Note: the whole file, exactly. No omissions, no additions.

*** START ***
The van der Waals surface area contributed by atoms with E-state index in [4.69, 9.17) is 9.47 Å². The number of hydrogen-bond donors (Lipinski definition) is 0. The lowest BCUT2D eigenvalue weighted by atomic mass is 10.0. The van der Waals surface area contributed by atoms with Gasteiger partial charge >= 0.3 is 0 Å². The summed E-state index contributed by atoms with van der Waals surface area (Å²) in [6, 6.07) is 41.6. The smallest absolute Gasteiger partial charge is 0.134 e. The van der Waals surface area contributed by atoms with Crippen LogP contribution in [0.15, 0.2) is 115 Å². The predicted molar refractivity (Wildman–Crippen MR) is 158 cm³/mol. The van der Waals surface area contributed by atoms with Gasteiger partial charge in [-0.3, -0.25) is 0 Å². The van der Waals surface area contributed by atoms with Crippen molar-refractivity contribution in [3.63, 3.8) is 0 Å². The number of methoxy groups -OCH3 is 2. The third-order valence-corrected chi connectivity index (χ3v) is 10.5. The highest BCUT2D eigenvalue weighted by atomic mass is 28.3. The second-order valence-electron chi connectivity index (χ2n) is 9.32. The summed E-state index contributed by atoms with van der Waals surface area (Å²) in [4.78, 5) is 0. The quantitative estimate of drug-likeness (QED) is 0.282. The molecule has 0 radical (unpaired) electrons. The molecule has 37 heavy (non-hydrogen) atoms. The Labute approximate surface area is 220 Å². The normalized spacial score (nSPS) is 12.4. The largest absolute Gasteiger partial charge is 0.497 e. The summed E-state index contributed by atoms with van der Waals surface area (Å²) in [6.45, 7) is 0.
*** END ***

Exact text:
The van der Waals surface area contributed by atoms with E-state index in [4.69, 9.17) is 9.47 Å². The number of hydrogen-bond donors (Lipinski definition) is 0. The lowest BCUT2D eigenvalue weighted by atomic mass is 10.0. The van der Waals surface area contributed by atoms with Gasteiger partial charge >= 0.3 is 0 Å². The summed E-state index contributed by atoms with van der Waals surface area (Å²) in [6, 6.07) is 41.6. The smallest absolute Gasteiger partial charge is 0.134 e. The van der Waals surface area contributed by atoms with Crippen LogP contribution in [0.15, 0.2) is 115 Å². The predicted molar refractivity (Wildman–Crippen MR) is 158 cm³/mol. The van der Waals surface area contributed by atoms with Gasteiger partial charge in [-0.3, -0.25) is 0 Å². The van der Waals surface area contributed by atoms with Crippen molar-refractivity contribution in [3.63, 3.8) is 0 Å². The number of methoxy groups -OCH3 is 2. The third-order valence-corrected chi connectivity index (χ3v) is 10.5. The highest BCUT2D eigenvalue weighted by atomic mass is 28.3. The second-order valence-electron chi connectivity index (χ2n) is 9.32. The summed E-state index contributed by atoms with van der Waals surface area (Å²) in [4.78, 5) is 0. The quantitative estimate of drug-likeness (QED) is 0.282. The molecule has 0 radical (unpaired) electrons. The molecule has 37 heavy (non-hydrogen) atoms. The Labute approximate surface area is 220 Å². The normalized spacial score (nSPS) is 12.4. The largest absolute Gasteiger partial charge is 0.497 e. The summed E-state index contributed by atoms with van der Waals surface area (Å²) in [6.45, 7) is 0.